Wyoming’s Senate president defended a free jet trip colleagues took with Casper businessman Tony Cercy, now charged with sexual assault, while a watchdog says legislators should exercise discretion when accepting such gifts.
Cercy flew lawmakers on his private plane to Kansas, six weeks before the day he allegedly sexually assaulted a 20-year-old woman. Prosecutors charged Cercy, age 55, with three counts of sexual assault. The case is in circuit court, and he has not yet entered a plea, according to the Natrona County Circuit Court clerk’s office.
“Let the process and the law work, and it’s still America where a man is innocent until proven guilty,” Senate President Eli Bebout (R, SD-26, Riverton) told WyoFile in a voicemail message.
“As to whether or not the members of the legislature should’ve attended that [jet] trip, we did an analysis of that and clearly it’s authorized within our statutes and our rules and from there on it’s up to each individual legislator to make their own decision,” he said. Bebout was not on the trip.
On May 16, WyoFile reported Cercy planned to fly 20 legislators to Kansas over the course of two days. The purpose of the trip was to look at a distribution facility for wind turbines. The company lawmakers visited, Transportation Partners and Logistics LLC, has its corporate headquarters in Casper and a distribution facility in Garden City, Kansas. The distribution facility moves wind turbines that are manufactured elsewhere, company president Jim Orr told WyoFile at the time.
Lawmakers who went on Cercy’s free jet trip toured a rail yard where the company stored wind turbines, and learned how Garden City had attracted the company and worked with them, said Sen. Tara Nethercott (R, SD-4, Cheyenne), who went on the trip. She did not recall meeting Cercy on the trip, she said.
The charges brought against Cercy should not affect any ideas for advancing Wyoming’s economy that were generated in Kansas, she said.
“It’s important to distinguish between the fact that this is one individual and the conversation is so much bigger than him,” Nethercott said.
If there’s a lesson to be learned from lawmakers’ trip with Cercy, it’s separate from the sexual assault charges, said Marguerite Herman, a government transparency advocate and lobbyist for the League of Women Voters in Wyoming. “Ostensibly the two things are unrelated,” she said.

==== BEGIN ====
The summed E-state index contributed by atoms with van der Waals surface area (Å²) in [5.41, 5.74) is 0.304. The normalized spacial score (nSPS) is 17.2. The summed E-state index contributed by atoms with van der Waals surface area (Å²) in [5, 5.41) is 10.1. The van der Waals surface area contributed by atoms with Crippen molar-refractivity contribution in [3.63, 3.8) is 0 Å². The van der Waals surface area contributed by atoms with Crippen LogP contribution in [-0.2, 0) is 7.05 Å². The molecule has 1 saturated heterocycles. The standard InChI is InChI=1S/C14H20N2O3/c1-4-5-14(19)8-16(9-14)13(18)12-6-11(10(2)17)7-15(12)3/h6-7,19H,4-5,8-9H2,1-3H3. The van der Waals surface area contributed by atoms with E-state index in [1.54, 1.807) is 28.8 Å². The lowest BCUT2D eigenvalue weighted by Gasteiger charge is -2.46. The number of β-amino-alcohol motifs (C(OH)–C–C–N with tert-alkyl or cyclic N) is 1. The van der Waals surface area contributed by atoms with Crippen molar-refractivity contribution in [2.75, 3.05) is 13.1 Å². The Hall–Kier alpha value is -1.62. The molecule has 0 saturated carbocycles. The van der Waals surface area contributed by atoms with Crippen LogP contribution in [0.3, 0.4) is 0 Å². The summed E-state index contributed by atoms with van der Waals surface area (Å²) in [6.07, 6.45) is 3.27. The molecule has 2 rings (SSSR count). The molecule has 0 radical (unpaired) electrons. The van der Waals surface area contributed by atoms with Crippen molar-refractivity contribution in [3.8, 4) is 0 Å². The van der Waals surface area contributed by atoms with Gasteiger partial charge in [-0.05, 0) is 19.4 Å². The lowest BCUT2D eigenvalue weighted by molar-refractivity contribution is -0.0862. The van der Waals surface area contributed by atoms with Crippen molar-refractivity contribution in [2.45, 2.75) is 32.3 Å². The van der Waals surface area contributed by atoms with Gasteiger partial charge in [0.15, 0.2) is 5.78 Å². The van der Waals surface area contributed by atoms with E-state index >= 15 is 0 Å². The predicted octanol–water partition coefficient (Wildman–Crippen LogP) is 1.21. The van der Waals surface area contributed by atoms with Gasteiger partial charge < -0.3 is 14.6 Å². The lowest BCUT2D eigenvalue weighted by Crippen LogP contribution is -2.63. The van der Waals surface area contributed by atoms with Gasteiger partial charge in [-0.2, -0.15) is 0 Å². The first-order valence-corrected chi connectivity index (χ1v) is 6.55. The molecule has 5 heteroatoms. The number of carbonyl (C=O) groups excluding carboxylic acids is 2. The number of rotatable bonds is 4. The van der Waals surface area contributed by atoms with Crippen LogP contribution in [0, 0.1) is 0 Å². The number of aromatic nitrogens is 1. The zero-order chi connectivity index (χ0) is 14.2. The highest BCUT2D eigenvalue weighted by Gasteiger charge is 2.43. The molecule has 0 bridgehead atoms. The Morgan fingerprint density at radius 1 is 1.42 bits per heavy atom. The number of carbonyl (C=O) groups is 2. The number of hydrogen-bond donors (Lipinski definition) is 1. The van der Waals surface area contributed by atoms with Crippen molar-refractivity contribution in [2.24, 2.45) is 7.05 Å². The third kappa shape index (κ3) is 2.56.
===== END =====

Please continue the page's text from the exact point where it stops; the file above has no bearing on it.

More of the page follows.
Lawmakers in Wyoming do not have much of a budget for travel, she said, and that makes them open to gifts like Cercy’s. She called for lawmakers to show more awareness of the gifts they’re receiving and what may be at stake. “There are no free gifts,” she said. “A lot of the gifts come with expectation of access or maybe even a welcoming ear.”
“The fact that the individual was charged with a crime doesn’t really inform that debate which I think continues to be problematic for our citizen legislature,” she said.
The trip was organized through the Casper Area Economic Development Alliance, Speaker of the House Steve Harshman (R, HD-37, Casper) said at the time. Cercy is listed as a board member for CAEDA. He offered to provide a plane to fly lawmakers to visit the Kansas facility at no cost to taxpayers, Harshman said.
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Cercy was not involved in Transportation Partners and Logistics LLC and was acting as a CAEDA board member, Harshman said. Cercy is now retired, according to his LinkedIn profile, but was once the president of an oilfield service company sold to industry giant NOW Inc, according to the Casper Star-Tribune. Harshman did not respond to a voicemail or email requesting comment for this story.
Authorities suspect Cercy of sexually assaulting the woman on June 24 or 25, according to the charges and supporting affidavit. The defendant’s name was redacted in the affidavit. Cercy was arrested on July 28 and appeared in court on July 31, where he did not say anything and was released on a $100,000 bond, according to the Casper Star-Tribune.